Destruction of Tanjung Puting continues
JAKARTA (JP): The destruction of Tanjung Puting National Park in Central Kalimantan shows no sign of stopping, leaving its few remaining orangutans -- Asia's only great ape -- on a desperate plight, environmentalists have warned.
The recommendation of local and international environmentalists for drastic action to stop illegal logging and save the endangered orangutans has so far fallen on the government's deaf ears.
Two weeks ago, a report by the Washington-based World Research Institute, Trial by Fire: Forest Fires and Forestry Policy in Indonesia's Era of Crisis and Reform, warned the Indonesian government to take drastic measures to prevent a reoccurrence of forest fires in the country.
The latest report on the threatened national park was published last week by the London-based Environmental Investigation Agency (EIA) and Telapak Indonesia Foundation, titled Illegal Logging in Tanjung Puting National Park -- An Update on The Final Cut Report.
The park is one of only three protected areas in the country where orangutans are found in sufficient numbers to ensure their long-term viability.
The report's joint investigation found a devastating fact: Logging gangs have invaded the core of the park where orangutan behavior is studied. The illegal loggers have also begun switching to other timber species as most of the profitable ramin (Gonystylus bancanus) tree species had been logged out. It was estimated that at least 60,000 cubic meters of timber, mainly ramin, were looted every month.
"Although much of the responsibility for Indonesia's forest crisis rests with former president Soeharto and his coterie of family members and close business cronies, there has been an upsurge in illegal logging since he was removed from power," it warned.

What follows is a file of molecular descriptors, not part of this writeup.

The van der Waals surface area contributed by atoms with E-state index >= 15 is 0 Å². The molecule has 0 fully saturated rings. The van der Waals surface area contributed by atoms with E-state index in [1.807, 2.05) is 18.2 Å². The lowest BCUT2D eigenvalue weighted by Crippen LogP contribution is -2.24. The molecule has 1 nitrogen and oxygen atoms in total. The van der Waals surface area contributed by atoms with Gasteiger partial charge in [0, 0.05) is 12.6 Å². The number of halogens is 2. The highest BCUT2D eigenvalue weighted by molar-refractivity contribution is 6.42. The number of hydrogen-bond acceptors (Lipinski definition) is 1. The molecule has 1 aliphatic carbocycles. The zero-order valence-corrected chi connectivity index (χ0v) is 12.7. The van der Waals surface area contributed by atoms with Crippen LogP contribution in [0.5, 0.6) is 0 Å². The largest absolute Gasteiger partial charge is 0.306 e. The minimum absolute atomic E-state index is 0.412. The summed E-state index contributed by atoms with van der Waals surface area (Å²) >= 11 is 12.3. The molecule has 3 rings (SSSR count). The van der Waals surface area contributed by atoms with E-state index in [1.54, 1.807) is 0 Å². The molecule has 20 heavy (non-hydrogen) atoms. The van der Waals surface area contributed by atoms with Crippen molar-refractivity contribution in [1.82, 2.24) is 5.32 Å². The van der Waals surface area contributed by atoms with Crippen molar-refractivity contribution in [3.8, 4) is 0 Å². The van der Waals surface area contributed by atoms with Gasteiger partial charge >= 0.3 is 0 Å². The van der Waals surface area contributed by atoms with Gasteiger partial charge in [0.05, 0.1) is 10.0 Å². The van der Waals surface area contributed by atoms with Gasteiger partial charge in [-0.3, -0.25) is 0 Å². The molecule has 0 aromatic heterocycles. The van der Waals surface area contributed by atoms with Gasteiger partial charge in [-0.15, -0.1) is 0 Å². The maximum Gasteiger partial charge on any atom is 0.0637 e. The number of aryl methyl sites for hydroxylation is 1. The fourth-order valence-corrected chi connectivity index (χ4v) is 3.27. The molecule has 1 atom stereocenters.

The impact of illegal logging, combined with the effects of forest fires in 1997, has resulted in a staggering decrease in the number of orangutans.
Recent estimates suggest that the number of orangutans left in Tanjung Puting National Park could be as low as 500, compared to 2,000 in 1994.
Dr. Carel van Schaik, who has studied Leuser orangutans at Gunung Leuser National Park, blamed illegal logging for their present plight.
"Indonesia had high deforestation rates, but, until the mid- 1990s, we were always optimistic that this would not endanger orangutans because there were national parks and even part of logging concessions which were meant to be maintained as unlogged in perpetuity," van Schaik said.
"Since the Soeharto regime got into trouble in the mid-1990s, there has been anarchy in the forests. Laws have been flouted. A lot of logging concessions have been woefully over-logged and there has been rampant logging and clearance for oil palms in areas not meant to be logged at all, even national parks. The fires and the drought of 1998 were a double calamity."
Van Schaik warned that if the current crisis persisted, there would be no viable orangutan population left in the world within a decade.